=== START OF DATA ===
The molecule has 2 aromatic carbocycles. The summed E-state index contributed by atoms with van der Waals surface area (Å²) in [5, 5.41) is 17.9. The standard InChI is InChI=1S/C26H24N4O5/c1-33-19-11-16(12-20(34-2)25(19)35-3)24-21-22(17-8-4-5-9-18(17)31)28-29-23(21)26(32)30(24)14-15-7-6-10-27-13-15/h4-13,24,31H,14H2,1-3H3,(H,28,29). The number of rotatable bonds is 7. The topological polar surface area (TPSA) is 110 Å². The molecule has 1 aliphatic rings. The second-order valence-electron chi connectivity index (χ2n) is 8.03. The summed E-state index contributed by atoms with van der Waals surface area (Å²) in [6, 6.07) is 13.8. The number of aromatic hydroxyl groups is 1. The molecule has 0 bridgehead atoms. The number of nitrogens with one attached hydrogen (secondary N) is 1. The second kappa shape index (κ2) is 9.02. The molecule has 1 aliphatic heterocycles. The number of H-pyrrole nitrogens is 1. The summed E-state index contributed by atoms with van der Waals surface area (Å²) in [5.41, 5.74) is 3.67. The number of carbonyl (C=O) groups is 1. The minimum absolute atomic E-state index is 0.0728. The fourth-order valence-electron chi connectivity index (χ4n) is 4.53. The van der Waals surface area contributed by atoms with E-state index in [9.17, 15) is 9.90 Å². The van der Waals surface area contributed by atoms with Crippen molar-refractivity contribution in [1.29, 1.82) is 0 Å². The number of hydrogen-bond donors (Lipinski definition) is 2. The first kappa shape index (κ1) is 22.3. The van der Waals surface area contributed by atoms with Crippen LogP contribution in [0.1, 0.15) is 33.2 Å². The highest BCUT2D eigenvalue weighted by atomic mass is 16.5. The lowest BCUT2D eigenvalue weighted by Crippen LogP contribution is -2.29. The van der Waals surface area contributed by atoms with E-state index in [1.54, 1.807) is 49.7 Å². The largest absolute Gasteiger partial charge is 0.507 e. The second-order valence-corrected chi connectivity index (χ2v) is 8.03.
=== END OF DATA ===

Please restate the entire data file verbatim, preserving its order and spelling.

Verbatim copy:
The molecule has 2 aromatic carbocycles. The summed E-state index contributed by atoms with van der Waals surface area (Å²) in [5, 5.41) is 17.9. The standard InChI is InChI=1S/C26H24N4O5/c1-33-19-11-16(12-20(34-2)25(19)35-3)24-21-22(17-8-4-5-9-18(17)31)28-29-23(21)26(32)30(24)14-15-7-6-10-27-13-15/h4-13,24,31H,14H2,1-3H3,(H,28,29). The number of rotatable bonds is 7. The topological polar surface area (TPSA) is 110 Å². The molecule has 1 aliphatic rings. The second-order valence-electron chi connectivity index (χ2n) is 8.03. The summed E-state index contributed by atoms with van der Waals surface area (Å²) in [6, 6.07) is 13.8. The number of aromatic hydroxyl groups is 1. The molecule has 0 bridgehead atoms. The number of nitrogens with one attached hydrogen (secondary N) is 1. The second kappa shape index (κ2) is 9.02. The molecule has 1 aliphatic heterocycles. The number of H-pyrrole nitrogens is 1. The summed E-state index contributed by atoms with van der Waals surface area (Å²) in [5.41, 5.74) is 3.67. The number of carbonyl (C=O) groups is 1. The minimum absolute atomic E-state index is 0.0728. The fourth-order valence-electron chi connectivity index (χ4n) is 4.53. The van der Waals surface area contributed by atoms with E-state index in [9.17, 15) is 9.90 Å². The van der Waals surface area contributed by atoms with Crippen molar-refractivity contribution in [1.29, 1.82) is 0 Å². The number of hydrogen-bond donors (Lipinski definition) is 2. The first kappa shape index (κ1) is 22.3. The van der Waals surface area contributed by atoms with Crippen LogP contribution in [0.1, 0.15) is 33.2 Å². The highest BCUT2D eigenvalue weighted by atomic mass is 16.5. The lowest BCUT2D eigenvalue weighted by Crippen LogP contribution is -2.29. The van der Waals surface area contributed by atoms with E-state index in [1.54, 1.807) is 49.7 Å². The largest absolute Gasteiger partial charge is 0.507 e. The second-order valence-corrected chi connectivity index (χ2v) is 8.03.